The numbers just don’t add up.
The cumulative totals of Proof 1964–2014-W Kennedy 50th Anniversary gold half dollars reported graded and encapsulated by Professional Coin Grading Service, Numismatic Guaranty Corp. and ANACS during Aug. 5 to 7 sales at the American Numismatic Association World’s Fair of Money in Rosemont, Ill., exceed the number of coins offered and reported sold by the U.S. Mint by 613 coins.
The ANA-show grading numbers, 1,136 coins for NGC, 947 coins for PCGS and 30 gold half dollars for ANACS, total 2,113 — 613 coins more than the 1,500 coins the U.S. Mint offered and sold at the show.
The discrepancy is apparently the result of coins being submitted at the ANA show for certification that likely had actually been purchased at one of the three other sales outlets offering the coins and then forwarded to the Rosemont location for grading and encapsulation. Grading services certifying coins sold at the ANA convention operated under different policies, with two requiring sales receipts showing that the coins had been sold at the show, and one firm not requiring the receipts.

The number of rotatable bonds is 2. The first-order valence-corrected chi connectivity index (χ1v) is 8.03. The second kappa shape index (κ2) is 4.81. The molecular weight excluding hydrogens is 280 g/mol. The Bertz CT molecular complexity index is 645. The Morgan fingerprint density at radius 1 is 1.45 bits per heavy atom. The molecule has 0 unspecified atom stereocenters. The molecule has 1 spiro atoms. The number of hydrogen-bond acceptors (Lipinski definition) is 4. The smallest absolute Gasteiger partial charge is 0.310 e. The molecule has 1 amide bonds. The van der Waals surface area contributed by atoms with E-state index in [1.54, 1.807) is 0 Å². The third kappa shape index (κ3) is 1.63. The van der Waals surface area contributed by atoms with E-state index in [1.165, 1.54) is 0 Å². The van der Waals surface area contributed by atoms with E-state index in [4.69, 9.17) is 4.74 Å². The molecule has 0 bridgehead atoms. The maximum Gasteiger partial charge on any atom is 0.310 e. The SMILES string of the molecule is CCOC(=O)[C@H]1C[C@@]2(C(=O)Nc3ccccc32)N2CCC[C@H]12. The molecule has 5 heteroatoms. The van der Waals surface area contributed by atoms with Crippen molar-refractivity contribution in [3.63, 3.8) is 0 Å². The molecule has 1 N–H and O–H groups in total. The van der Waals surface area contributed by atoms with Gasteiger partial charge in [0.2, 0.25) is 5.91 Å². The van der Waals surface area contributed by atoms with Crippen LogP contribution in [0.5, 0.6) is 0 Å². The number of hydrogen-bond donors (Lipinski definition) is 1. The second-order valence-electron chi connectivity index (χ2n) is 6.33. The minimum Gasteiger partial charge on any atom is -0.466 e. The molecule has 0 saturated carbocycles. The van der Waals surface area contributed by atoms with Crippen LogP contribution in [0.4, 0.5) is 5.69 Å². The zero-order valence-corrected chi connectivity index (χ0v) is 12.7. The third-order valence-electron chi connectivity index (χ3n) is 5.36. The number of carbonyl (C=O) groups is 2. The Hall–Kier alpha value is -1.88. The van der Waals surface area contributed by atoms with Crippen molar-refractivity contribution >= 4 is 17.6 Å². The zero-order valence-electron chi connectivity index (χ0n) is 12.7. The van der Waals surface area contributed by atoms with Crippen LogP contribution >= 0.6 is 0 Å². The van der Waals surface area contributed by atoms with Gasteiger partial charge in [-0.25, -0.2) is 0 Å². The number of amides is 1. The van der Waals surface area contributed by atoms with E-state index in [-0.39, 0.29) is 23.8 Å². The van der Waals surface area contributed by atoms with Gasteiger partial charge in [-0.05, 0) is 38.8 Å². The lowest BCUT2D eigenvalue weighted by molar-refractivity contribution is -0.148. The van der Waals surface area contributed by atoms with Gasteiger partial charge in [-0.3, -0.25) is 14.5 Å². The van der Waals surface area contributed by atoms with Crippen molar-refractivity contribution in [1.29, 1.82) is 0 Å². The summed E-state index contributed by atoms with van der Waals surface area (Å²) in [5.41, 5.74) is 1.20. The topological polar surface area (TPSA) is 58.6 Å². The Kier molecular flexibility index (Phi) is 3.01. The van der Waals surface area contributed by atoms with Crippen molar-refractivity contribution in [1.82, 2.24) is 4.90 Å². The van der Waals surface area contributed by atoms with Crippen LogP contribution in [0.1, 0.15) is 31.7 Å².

The numbers discrepancies were first reported online in an Aug. 22 article by Charles Morgan on CoinWeek.com.
By the numbers
At the ANA convention, the U.S. Mint was scheduled to offer 500 of the Proof Kennedy gold half dollars each of the five days of the show, Aug. 5 through Aug. 9, for a total of 2,500 coins.
Sales outlets at U.S. Mint headquarters in Washington, D.C., and contracted operations at the Denver and Philadelphia Mints offered and sold 500 coins each on Aug. 5, as planned. Each Mint location then sold, also as planned, 100 pieces each day on Aug. 6 and 7.
The three non-ANA sales outlets were scheduled to offer 100 coins at each venue for one more day. However, the U.S. Mint suspended on-site sales set for the ANA on Aug. 8 and 9, and Aug. 8 at the Mint sales outlets, after crowd unruliness outside the Denver Mint threatened the safety of the public and Mint employees.
Because of the truncated sales, of the 4,900 coins the U.S. Mint planned to offer at all four venues, it only offered 3,600, with all of those coins reported sold.